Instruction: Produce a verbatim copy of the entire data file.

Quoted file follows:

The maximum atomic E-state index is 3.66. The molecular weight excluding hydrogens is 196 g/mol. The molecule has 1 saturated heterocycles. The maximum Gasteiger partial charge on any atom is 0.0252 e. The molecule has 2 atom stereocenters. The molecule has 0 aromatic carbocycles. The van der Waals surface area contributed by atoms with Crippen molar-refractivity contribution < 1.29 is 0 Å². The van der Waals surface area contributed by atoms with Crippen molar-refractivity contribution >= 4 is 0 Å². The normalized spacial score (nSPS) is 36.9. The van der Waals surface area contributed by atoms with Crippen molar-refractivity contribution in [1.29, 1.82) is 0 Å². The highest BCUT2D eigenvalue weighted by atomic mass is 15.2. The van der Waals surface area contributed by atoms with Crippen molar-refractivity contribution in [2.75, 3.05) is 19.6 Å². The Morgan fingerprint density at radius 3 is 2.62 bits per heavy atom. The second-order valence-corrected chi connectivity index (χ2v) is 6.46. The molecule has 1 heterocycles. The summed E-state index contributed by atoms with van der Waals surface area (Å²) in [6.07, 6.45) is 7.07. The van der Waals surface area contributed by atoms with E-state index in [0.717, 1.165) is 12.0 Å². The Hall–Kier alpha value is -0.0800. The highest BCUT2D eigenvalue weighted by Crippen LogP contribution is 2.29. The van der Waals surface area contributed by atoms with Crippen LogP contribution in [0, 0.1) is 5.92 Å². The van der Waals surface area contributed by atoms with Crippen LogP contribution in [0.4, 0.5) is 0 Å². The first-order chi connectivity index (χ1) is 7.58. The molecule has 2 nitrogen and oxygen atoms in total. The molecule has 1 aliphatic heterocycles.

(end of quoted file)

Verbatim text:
The maximum atomic E-state index is 3.66. The molecular weight excluding hydrogens is 196 g/mol. The molecule has 1 saturated heterocycles. The maximum Gasteiger partial charge on any atom is 0.0252 e. The molecule has 2 atom stereocenters. The molecule has 0 aromatic carbocycles. The van der Waals surface area contributed by atoms with Crippen molar-refractivity contribution < 1.29 is 0 Å². The van der Waals surface area contributed by atoms with Crippen molar-refractivity contribution >= 4 is 0 Å². The normalized spacial score (nSPS) is 36.9. The van der Waals surface area contributed by atoms with Crippen molar-refractivity contribution in [1.29, 1.82) is 0 Å². The highest BCUT2D eigenvalue weighted by atomic mass is 15.2. The van der Waals surface area contributed by atoms with Crippen molar-refractivity contribution in [2.75, 3.05) is 19.6 Å². The Morgan fingerprint density at radius 3 is 2.62 bits per heavy atom. The second-order valence-corrected chi connectivity index (χ2v) is 6.46. The molecule has 1 heterocycles. The summed E-state index contributed by atoms with van der Waals surface area (Å²) in [6.07, 6.45) is 7.07. The van der Waals surface area contributed by atoms with E-state index in [0.717, 1.165) is 12.0 Å². The Hall–Kier alpha value is -0.0800. The highest BCUT2D eigenvalue weighted by Crippen LogP contribution is 2.29. The van der Waals surface area contributed by atoms with Crippen LogP contribution in [0, 0.1) is 5.92 Å². The van der Waals surface area contributed by atoms with Crippen LogP contribution in [0.4, 0.5) is 0 Å². The first-order chi connectivity index (χ1) is 7.58. The molecule has 2 nitrogen and oxygen atoms in total. The molecule has 1 aliphatic heterocycles.